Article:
TAGS :Viewed: 14 - Published at: a few seconds ago

[ Can I transform an object and access the private data members in C++? ]

I want to access a private data member in a class. There is no member function in the class to access the private data member. It is private.

I want to take the class and some how crack it open. One method was to copy the declaration of the class, make the private member public and call the new class class something_else. Then I do a reinterpret cast and copy the original object. This works. But I want something more elegant ... or perhaps generic ... or just another way.

What options are there? Can I use void*? Can I memcpy the class into another empty class? What are ways to do this??


Answer 1

I am assuming that

  1. You've already been through "breaking encapsulation is bad" stage,
  2. Exhausted other possible solutions,
  3. Can't change class' header.

There are a few ways to subvert access to a class's private members, as demonstrated in GotW #76.

  1. Duplicate a class definition and add a friend declaration.
  2. Use evil macros: #define private public before including class' header.
  3. Write a class definition with identical binary layout and use reinterpret_cast to switch from original class to a fake one.
  4. Specialize a template member function if there is one (the only portable solution).

Answer 2

With the idea you suggest in your question, you don't need to copy the original object. If you write your own "all public" variation of the real class declaration, then cast a pointer to that new type, you can directly access the object through it.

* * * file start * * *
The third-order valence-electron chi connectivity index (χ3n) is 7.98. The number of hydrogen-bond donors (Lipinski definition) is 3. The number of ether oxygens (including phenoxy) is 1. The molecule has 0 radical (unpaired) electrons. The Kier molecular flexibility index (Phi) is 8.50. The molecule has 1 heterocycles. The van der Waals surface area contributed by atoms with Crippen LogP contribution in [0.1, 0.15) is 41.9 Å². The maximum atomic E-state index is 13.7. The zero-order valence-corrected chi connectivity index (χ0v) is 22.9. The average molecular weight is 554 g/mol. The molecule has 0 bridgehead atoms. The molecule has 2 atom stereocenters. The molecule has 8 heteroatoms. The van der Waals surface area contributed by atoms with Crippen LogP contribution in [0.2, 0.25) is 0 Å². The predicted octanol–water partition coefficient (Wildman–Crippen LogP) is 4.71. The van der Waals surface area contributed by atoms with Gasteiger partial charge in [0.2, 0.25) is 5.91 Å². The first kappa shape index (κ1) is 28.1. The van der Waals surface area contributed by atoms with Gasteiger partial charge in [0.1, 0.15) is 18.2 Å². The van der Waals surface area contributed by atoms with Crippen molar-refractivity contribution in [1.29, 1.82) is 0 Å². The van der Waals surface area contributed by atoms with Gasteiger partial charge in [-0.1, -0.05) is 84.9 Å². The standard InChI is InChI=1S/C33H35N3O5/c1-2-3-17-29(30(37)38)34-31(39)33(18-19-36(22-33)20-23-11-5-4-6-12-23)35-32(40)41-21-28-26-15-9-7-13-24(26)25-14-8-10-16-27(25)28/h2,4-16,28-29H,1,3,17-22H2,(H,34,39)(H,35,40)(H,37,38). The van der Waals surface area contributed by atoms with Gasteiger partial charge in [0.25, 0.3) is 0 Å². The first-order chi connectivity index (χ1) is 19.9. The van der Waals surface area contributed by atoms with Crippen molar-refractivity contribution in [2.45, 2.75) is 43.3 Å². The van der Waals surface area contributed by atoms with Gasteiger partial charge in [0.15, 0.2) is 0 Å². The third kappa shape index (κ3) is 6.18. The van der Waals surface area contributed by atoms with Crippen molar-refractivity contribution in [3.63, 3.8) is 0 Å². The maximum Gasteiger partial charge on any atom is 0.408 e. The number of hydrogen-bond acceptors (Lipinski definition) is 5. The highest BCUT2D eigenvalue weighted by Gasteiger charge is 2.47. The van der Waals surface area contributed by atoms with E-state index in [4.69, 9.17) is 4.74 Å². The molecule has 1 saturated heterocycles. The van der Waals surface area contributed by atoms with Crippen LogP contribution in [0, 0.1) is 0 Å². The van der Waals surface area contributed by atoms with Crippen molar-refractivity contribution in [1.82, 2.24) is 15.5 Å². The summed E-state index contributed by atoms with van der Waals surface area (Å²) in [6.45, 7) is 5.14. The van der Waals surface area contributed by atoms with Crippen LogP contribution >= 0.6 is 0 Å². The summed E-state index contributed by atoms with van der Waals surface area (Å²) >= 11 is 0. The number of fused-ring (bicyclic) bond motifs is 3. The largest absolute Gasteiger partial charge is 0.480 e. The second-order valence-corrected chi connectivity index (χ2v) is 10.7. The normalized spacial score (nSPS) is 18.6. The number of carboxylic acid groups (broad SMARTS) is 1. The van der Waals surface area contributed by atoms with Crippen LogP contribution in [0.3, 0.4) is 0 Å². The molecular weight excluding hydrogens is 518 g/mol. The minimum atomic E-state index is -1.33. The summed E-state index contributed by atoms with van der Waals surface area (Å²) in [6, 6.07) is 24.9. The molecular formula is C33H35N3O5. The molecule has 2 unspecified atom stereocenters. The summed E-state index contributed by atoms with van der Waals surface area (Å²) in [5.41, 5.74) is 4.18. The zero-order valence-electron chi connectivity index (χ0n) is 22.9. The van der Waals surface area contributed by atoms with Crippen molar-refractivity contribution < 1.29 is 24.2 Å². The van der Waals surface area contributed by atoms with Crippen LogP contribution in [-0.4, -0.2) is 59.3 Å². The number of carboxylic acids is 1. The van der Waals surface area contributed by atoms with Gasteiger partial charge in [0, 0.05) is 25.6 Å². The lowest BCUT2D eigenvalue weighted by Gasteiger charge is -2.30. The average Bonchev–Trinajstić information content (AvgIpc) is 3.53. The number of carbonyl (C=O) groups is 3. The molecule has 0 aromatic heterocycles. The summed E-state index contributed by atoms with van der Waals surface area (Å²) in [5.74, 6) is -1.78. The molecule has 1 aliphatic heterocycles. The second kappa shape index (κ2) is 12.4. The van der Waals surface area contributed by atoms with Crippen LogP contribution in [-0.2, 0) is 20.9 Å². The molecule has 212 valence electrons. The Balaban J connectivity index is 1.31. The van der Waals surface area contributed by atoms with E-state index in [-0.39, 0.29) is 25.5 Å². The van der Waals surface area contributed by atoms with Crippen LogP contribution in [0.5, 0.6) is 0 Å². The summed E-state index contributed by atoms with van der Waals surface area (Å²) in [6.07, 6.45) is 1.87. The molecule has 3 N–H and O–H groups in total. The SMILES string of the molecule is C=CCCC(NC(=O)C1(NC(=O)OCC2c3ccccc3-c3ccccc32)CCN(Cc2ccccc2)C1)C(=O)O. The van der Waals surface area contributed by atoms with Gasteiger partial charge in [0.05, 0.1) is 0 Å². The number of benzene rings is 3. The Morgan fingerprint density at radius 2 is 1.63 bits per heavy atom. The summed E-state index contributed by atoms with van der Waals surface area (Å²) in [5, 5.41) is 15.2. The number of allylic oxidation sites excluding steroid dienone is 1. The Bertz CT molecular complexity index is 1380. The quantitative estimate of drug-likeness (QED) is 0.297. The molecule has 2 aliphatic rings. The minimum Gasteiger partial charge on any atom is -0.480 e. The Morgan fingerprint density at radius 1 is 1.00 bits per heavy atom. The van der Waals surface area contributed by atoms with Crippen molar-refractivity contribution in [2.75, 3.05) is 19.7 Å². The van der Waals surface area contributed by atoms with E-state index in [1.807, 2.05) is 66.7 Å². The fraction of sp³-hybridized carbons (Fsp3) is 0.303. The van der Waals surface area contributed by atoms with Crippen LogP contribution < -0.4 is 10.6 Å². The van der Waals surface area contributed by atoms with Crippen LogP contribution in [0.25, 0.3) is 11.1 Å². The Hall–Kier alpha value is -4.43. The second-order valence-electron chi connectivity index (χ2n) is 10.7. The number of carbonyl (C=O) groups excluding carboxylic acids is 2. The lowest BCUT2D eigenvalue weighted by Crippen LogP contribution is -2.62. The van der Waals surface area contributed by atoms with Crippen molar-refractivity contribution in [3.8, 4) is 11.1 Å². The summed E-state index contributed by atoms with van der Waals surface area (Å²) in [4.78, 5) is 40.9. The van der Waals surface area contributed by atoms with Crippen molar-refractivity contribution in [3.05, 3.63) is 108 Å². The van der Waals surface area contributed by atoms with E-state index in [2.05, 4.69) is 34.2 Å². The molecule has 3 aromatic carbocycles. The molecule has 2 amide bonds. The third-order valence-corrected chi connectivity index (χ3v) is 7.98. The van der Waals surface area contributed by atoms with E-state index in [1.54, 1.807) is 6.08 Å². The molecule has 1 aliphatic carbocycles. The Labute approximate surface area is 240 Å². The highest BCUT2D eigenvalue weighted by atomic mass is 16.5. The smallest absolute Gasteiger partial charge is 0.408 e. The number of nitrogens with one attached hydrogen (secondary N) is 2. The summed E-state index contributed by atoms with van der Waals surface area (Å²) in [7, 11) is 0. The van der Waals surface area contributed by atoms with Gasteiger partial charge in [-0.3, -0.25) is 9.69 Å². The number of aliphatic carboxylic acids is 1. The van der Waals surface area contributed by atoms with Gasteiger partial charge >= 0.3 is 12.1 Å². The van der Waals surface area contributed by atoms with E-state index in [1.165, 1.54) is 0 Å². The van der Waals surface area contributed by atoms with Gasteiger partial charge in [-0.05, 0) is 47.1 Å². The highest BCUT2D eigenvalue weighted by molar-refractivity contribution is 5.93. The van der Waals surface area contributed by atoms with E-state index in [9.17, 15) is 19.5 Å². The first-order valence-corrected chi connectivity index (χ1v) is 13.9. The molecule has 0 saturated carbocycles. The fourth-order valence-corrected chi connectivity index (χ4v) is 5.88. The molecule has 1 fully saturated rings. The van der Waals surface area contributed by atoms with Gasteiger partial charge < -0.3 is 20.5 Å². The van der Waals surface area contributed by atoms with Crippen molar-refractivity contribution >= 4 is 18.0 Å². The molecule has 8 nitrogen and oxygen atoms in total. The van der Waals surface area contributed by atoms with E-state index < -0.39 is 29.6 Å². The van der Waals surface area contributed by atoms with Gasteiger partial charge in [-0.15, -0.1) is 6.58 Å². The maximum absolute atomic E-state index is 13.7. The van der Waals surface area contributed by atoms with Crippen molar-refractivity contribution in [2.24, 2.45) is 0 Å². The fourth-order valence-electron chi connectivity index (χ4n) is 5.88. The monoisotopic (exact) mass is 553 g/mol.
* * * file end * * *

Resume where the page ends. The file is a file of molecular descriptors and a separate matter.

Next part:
The reason why none of this is a good idea is simple. You must be manipulating objects of a class of which you don't control the source (otherwise you'd be able to modify the source to give you the access you need). But if you don't control the source, then what if the maintainers change the layout of their class? Your duplicated version will no longer match up, and there will be no way for the compiler to detect this mismatch. The result will probably be memory corruption at runtime.

Answer 3

Since it's incorrectly understood, I have to clarify. All the following solutions do not require you to recompile the object. To use a class in your code, if it's compiled into an object file, you should include header file with the declaration of that class.

#include <class.h>
ObjectFoo instance;

It is possible (but dangerous unless you're careful) to change the header (a) or copy the header to another place and include that header (b), without recompiling the class itself.

#include <class_fixed.h>
ObjectFoo instance;

Your code, where you included the new header will just think that within the object file (which you haven't recompiled!) he will find implementation of the class declared as in class_fixed.h. While there persists the class declared as in class.h. If you change offsets of members (add new members for example) in your new header, you're dead and the code will not work properly. But just changing the access works fine. Compiled code doesn't know about access, this matters only at the compilation strange.

This is not always harmful. In everyday life you encounter such a change when you install new version of a library into your system and do not recompile all programs that depend on it. But it should be handled with care

There are several solutions.

  1. memcpy()
    Don't! Do not memcpy as object copying sometimes undergoes specific policy imposed by the class designer. For example, auto_ptrs can't be just memcopied: if you memcopy the auto_ptr and then destructor is ran for both, you'll attempt to free the same memory two times and the program will crash.

  2. Change private: to public: in header or with macro